Vernon Clayson - 6/30/2008
Mr. Reinders, your comment that Clinton left a "huge surplus and set to pay down the nation's debt" is off base as there was no such thing. There were projections, much like the current administrations projections, not cash on hand. Clinton's BS said the budget would be balanced and a surplus established sometime early in this century if his policies were carried out, a probablility not even he could have sincerely believed. The 4% of government spending on the military and homeland defense is insignificant in comparison to all of the social welfare programs that are calculated to run out of funds withing a decade or two. For example, there is no SS trust fund, there are IOUs, the Democrats, of course, see no problem, they see the need to take more in taxes, it's easy, take more from the rich, that's even easier, define rich down to include more from wage earners. That's also easy, if a billionaire owes the governemnt millions, the government is in trouble, if a wage earner owes anything he is in trouble. It's our fault, we elected the bastards.
Mike Schoenberg - 6/29/2008
3 years after Katrina, New Orleans is still a mess. Now we have the Mid-West crisis to deal with and no money in the bank to pay for that. With those tax cuts we got and the deficits that have followed it's no wonder that the dollar has collapsed with the subsequent rise in the price of oil.
John Edward Philips - 6/29/2008
Bush's "War on Terror" might make sense if the only thing we had to fear was fear itself. Otherwise we should have gone after Al-Qa'ida, the people who attacked us on September 11.
Four years after Pearl Harbor, Tojo Hideki was in custody and the Japanese military was history. Four years after Fort Sumter, Jefferson Davis was in custody and the Confederate States of America was history. Four years, Six, going on seven years after September 11, Usama bin Ladin is still at large, the cooperation and support we had from around the world has mostly evaporated, and Al-Qa'ida is stronger than ever. It's hard to imagine how Bush will ever look good in history. Unless that history is written by a victorious Al-Qa'ida.
Greg L, Reinders - 6/28/2008
We are too close to judge now, but the Republican Party always stood for fiscal restraint, cut if you can't pay for it. Clinton left us with a huge surplus and set to pay down the nation's debt. Bush has given us our first 3 trillion budget and the unique economic theory that you spend more and cut income is a good thing. I wish they would let me do that in my life. The budget items for defense and homeland areas, are about 4% of government spending, and Bush never found a bill he could veto, until the other party came to legislative power. Funny also how no one questioned the improper things being done until that happened to. He might be above Hoover and Coolidge.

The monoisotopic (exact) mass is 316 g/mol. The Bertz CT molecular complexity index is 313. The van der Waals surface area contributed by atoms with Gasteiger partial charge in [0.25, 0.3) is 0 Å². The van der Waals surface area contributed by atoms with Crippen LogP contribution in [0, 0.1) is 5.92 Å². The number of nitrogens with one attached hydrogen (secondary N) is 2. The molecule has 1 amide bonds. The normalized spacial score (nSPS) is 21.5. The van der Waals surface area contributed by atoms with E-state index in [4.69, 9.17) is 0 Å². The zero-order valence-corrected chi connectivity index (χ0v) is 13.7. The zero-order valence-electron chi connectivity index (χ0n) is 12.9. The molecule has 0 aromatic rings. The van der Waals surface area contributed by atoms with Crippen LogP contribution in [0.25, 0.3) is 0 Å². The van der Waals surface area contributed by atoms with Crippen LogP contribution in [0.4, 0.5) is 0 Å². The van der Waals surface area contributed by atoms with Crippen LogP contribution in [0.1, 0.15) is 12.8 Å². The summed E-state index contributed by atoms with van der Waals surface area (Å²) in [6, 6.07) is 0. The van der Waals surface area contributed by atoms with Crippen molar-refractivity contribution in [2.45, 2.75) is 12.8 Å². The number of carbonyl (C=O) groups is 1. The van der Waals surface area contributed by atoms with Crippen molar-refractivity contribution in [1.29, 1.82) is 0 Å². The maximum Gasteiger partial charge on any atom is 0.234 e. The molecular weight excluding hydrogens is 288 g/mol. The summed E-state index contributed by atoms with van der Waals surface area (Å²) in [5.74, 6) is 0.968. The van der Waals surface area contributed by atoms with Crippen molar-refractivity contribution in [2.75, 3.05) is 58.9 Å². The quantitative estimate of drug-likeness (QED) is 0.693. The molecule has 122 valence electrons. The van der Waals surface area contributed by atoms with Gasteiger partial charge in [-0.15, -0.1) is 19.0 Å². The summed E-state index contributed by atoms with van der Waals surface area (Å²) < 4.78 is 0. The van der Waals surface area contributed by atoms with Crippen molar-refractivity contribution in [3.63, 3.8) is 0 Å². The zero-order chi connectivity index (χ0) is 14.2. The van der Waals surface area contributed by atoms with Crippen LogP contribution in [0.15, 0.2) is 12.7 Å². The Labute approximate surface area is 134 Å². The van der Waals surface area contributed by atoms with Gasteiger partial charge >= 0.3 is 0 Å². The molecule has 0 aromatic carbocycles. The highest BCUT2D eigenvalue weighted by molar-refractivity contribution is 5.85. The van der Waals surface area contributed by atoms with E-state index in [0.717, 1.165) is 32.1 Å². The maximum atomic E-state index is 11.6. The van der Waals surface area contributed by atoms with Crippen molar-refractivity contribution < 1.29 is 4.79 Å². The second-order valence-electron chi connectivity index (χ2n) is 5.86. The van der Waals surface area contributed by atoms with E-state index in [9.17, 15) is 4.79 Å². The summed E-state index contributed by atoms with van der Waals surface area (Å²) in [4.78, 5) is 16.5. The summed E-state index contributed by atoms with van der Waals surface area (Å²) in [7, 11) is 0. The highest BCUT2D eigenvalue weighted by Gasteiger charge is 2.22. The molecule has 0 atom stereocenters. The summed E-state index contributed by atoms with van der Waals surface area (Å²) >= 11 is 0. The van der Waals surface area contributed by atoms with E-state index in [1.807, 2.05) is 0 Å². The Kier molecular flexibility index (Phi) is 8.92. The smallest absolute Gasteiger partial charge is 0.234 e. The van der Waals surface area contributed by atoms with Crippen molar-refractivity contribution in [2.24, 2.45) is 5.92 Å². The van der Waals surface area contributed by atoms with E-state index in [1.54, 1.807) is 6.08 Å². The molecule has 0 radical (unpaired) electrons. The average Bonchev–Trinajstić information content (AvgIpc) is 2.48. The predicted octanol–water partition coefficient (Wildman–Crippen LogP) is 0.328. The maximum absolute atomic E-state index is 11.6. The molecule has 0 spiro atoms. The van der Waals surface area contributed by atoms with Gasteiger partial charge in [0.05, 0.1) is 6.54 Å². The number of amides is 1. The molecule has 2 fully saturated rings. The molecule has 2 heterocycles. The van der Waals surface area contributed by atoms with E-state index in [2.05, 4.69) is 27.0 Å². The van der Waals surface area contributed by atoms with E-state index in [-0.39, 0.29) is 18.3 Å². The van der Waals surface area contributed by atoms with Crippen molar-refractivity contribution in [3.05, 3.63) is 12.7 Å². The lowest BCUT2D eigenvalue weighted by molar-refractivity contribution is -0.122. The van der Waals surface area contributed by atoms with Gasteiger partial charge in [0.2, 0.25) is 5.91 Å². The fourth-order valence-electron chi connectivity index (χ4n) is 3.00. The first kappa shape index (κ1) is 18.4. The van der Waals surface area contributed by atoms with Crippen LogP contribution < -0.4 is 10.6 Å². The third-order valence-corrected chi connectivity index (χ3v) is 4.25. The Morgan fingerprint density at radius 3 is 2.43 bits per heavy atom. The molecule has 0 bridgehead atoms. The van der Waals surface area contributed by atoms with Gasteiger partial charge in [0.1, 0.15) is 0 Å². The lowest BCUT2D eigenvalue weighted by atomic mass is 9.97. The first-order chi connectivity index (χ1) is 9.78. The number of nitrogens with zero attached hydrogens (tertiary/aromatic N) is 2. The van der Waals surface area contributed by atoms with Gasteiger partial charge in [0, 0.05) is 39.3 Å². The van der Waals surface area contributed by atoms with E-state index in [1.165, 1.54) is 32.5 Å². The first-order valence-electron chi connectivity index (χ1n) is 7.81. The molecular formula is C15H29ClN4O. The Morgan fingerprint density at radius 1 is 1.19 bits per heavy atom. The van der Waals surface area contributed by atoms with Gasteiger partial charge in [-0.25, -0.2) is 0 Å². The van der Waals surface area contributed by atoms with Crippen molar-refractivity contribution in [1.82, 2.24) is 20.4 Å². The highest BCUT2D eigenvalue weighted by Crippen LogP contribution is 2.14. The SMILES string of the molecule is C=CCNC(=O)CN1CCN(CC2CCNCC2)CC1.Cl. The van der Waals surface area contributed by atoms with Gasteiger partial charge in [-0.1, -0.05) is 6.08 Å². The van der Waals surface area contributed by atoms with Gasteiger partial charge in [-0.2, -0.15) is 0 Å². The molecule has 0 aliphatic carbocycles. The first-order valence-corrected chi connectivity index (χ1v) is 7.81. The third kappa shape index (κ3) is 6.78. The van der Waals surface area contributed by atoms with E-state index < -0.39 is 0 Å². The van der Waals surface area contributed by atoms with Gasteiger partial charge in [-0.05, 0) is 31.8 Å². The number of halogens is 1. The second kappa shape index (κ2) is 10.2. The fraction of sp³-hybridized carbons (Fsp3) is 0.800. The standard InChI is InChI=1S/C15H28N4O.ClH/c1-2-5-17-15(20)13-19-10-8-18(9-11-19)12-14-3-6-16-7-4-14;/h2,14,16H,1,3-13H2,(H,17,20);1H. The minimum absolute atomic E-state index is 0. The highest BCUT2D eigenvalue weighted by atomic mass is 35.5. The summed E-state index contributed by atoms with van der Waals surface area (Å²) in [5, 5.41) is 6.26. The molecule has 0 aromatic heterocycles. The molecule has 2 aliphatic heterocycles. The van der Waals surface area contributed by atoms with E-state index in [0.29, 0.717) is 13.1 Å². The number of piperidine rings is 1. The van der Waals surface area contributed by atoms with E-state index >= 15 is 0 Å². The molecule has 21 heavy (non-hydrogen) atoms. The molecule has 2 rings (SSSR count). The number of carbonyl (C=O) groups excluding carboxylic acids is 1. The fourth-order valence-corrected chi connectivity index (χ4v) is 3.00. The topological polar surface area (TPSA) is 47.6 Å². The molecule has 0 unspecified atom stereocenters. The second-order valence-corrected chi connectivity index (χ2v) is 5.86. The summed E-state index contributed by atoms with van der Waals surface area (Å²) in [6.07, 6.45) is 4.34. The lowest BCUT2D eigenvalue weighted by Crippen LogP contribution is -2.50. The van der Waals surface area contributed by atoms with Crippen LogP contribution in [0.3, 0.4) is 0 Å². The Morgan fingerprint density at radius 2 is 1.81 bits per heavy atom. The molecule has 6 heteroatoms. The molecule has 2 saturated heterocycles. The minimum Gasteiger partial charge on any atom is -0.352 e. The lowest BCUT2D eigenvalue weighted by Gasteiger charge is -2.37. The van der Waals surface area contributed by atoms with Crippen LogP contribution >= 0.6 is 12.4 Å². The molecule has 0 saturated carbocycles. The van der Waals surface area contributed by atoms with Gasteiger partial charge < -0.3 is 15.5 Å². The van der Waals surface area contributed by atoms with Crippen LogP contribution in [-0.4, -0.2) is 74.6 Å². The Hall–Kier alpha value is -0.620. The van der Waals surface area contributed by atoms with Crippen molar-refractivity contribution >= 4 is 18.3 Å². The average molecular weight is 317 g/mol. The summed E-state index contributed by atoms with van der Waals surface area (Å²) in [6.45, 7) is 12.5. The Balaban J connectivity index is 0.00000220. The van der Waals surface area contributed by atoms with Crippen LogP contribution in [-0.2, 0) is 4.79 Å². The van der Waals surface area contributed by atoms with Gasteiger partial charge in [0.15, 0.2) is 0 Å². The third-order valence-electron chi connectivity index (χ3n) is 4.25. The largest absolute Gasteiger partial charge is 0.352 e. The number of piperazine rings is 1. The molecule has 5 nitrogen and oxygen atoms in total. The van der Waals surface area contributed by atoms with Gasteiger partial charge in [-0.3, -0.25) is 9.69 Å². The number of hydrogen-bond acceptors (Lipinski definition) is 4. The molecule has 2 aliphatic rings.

david maclaren mcdonald - 6/28/2008
edit: Bush Pantocrator. Glass houses, stones, etc.
david maclaren mcdonald - 6/28/2008
And we're supposed to take seriously the judgment of a writer who refers to the New Republic as "hugely influential" or Harding as president during the Depression? Any sieve that lets such howlers through must almost by default declare the advent of a historical Bush Pancrator.
Vernon Clayson - 6/27/2008
Mr. Green, which man do you mean when you say "there are readers who may take this man seriously", Roberts or Bush? In your rush to condemn you didn't make yourself clear, I have no idea who the author is or what his reasoning is based on so I will leave that along. On the other hand, if you mean Bush, the opinion of serious scholars in the future won't be clouded by unreasoning hatred, Bush is just not as bad as some now think. Whatever his faults, he was blessed with timing, his predecessor was an easy act to follow, Reagan had the same fortune following the peanut farmer.
Michael Green - 6/27/2008
What really worries me is that there are readers who may take this man seriously.
- Judith Kelleher Schafer, 72, a historian of slavery and prostitution, dies
- Northwestern celebrates Garry Wills with a book in his honor
- Conservatives go after UCLA's historian James Gelvin
- Laura Hillenbrand writes her masterpieces despite suffering from Chronic Fatigue Syndrome
- New PBS DVD From Henry Louis Gates Jr. Explores African Influence on the Caribbean